Rabbi Yehoshua (Joshua) Ben Hananiah (c. 35&endash;117 CE) was a leading Jewish scholar and a member of the Academy in Yavneh, which was very active after the destruction of Jerusalem and the Second Temple by the Romans, in 70 CE. He is one of the most frequently mentioned sages in the Mishnah -- the first written redaction of the Jewish oral traditions. But what does a Jewish Rabbi from the first century have to do with Halley's Comet? To remind ourselves, Halley's Comet (Figure 1) was the first comet discovered to be periodic. Incidentally, it was also the first comet to be photographed from a relatively close distance by spacecraft. In 1705, astronomer Edmond Halley (1656–1742) used Newton's laws of gravity and motion to calculate that a comet seen in 1682 was, in fact, the same comet that had previously been seen in 1531 and 1607. Halley therefore suggested that the comet had a period of about 76 years, and predicted its return in 1758 (the period in fact varies somewhat due to the gravitational effects of the giant planets).
Figure 1. An image of Halley's Comet taken in 1986. Credit: NASA.
Earlier passages of Halley's Comet were later calculated and meticulously compared with historical records of previous sightings of comets. Chinese astronomers recorded the earliest confirmed appearance, in 240 BCE, but some speculate that a comet observed by astronomers in ancient Greece, in 467 BCE, may also have been Halley's Comet.
Rabbi Yehoshua Ben Hanania enters this astronomical story through an intriguing anecdote in the tractate Horayoth ("rulings") in the Talmud -- the central Rabbinic text. The passage reads as follows:
Rabbi Gamliel and Rabbi Yehoshua went together on a voyage at sea. Rabbi Gamliel carried a supply of bread, Rabbi Yehoshua carried a similar amount of bread and in addition a reserve of flour. At sea, they used up the entire supply of bread and had to utilize Rabbi Yehoshua's flour reserve. Rabbi Gamliel then asked Rabbi Yehoshua: "Did you know that this trip would be longer than usual, when you decided to carry this flour reserve?" Rabbi Yehoshua answered: "There is a star that appears every 70 years and induces navigation errors. I thought it might appear and cause us to go astray." Rabbi Gamliel then exclaimed: "You are so knowledgeable and you nevertheless have to travel to make a living?" Rabbi Yehoshua then answered bitterly: "How come you are so surprised? Don't you know that two of your own students Rabbi Eliezer Hisma and Rabbi Yehohanan Ben Gudgada who are so smart that they can tell you how many drops there are in the ocean, have neither bread to eat nor clothes to wear?"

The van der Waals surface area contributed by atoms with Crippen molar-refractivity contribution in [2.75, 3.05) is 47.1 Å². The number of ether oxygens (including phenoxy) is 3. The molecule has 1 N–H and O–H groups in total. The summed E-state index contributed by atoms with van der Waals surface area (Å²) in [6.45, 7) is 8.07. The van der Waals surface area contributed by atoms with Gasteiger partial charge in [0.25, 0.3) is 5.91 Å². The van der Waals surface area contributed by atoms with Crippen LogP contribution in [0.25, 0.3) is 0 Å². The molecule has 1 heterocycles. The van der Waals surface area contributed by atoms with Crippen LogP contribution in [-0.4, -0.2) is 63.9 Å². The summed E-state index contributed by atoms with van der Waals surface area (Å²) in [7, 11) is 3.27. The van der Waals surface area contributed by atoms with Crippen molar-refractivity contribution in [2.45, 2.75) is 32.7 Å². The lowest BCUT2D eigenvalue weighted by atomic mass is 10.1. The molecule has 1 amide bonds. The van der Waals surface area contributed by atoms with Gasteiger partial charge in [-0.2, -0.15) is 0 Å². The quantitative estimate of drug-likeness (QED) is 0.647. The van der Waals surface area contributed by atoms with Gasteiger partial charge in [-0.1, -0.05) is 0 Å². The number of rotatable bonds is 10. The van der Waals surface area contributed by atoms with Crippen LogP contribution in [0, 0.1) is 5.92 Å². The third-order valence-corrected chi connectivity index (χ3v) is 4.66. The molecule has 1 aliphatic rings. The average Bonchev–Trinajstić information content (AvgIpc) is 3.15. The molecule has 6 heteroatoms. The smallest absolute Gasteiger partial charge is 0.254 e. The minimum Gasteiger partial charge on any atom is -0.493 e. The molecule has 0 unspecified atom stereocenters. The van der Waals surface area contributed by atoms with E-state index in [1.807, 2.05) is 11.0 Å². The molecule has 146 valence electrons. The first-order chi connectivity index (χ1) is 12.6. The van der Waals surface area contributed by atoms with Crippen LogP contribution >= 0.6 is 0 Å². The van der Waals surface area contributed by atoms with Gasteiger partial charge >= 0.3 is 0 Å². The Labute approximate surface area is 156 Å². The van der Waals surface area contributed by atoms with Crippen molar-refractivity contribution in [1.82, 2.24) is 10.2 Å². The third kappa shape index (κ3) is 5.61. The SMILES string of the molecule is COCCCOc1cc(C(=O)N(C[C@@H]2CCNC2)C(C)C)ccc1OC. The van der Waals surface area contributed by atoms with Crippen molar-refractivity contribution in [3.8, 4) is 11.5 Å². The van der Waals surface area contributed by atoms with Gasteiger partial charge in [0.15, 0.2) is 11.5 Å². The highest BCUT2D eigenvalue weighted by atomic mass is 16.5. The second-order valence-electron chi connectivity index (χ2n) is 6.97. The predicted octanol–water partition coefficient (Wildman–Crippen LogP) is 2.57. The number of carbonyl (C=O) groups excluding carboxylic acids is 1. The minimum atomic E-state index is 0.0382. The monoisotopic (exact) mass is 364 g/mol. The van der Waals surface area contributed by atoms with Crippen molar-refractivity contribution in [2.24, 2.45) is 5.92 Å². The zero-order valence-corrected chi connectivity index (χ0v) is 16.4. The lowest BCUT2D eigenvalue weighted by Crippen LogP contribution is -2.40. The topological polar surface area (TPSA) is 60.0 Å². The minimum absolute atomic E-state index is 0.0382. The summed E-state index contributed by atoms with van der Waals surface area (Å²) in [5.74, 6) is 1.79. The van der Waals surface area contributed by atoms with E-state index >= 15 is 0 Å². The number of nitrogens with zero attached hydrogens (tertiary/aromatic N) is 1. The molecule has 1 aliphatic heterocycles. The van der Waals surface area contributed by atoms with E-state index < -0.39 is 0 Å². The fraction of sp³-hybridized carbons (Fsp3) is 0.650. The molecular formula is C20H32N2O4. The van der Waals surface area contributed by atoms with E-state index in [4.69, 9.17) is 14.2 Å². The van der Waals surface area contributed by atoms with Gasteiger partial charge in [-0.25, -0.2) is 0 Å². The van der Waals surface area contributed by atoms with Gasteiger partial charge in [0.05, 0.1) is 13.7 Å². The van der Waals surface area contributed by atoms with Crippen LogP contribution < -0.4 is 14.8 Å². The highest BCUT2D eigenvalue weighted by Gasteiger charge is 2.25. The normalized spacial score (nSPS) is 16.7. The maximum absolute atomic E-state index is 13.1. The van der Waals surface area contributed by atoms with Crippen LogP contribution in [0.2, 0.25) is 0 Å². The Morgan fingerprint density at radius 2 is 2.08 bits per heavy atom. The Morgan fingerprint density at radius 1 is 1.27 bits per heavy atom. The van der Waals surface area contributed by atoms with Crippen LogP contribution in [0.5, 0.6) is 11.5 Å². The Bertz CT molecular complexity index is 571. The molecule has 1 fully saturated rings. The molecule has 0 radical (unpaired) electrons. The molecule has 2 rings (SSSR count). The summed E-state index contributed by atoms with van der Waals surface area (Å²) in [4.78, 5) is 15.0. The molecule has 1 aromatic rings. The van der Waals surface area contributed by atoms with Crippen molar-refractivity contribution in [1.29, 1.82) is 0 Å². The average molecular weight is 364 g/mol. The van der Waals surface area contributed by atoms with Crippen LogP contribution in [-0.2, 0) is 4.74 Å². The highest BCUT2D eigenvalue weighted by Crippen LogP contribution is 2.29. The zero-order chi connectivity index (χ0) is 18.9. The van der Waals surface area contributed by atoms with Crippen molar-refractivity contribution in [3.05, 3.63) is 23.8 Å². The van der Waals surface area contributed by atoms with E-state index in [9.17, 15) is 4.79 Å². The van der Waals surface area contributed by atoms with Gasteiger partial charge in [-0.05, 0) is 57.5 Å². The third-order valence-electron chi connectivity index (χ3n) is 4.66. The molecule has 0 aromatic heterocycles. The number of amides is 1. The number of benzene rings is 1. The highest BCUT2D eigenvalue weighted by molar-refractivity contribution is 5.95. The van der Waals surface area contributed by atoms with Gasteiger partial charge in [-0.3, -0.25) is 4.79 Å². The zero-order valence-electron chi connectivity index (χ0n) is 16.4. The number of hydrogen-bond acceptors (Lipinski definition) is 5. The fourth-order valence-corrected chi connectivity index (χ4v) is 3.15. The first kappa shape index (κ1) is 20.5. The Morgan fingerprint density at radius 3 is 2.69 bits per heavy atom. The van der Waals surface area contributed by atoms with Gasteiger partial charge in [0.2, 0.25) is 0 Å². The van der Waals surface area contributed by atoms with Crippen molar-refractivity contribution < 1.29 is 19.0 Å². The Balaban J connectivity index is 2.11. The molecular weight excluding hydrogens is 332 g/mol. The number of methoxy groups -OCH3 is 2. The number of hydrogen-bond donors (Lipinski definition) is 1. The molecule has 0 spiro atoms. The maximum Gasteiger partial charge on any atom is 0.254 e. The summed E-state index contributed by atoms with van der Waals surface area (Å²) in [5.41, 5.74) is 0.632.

This surprising story is generally interpreted as evidence that Mishnaic scholars knew about the periodic return of Halley's Comet. If true, then they might have obtained the astronomical records from the preceding Great Knesset scholars (active before 300 BCE), who had probably learned about it during the Babylonian exile (in the 6th century BCE). The fact is that the visits of Halley's Comet in both 164 BCE and 87 BCE were recorded on Babylonian tablets.
Not everyone agrees with this interpretation of the Talmudic anecdote. Some have argued that at the only time during Rabbi Yehoshua's life that Halley's comet appeared, on January 25, 66 CE, Rabbi Gamliel was only in his twenties, and therefore he could not have had students. This objection, however, is not particularly convincing, since Rabbi Gamliel was the recognized hereditary Patriarch (his father was a key figure in the war against the Romans and his grandfather a leading scholar). Consequently, he may have had students assigned to him early on.
Astronomer Philippe Veron came up in 1982 with another possible identification of Rabbi Yehoshua's star. He noted that the variable star Mira Ceti has its brightest maxima separated by approximately 60 years, and suggested that this may have been the "new" star noted by many generations of scholars (Figure 2 illustrates the appearance of Mira Ceti in 1677).
Figure 2. An engraving from 1677 showing the appearance of Mira Ceti (labeled "der neue Wunder-Stern"; the new Wonder-Star). From Veron, P. 1982, l'Astronomie, 96, 351.
Irrespective of the precise identification, however, the ancient passage testifies to the fact that some of the Mishnaic and Talmudic scholars were also curious astronomers!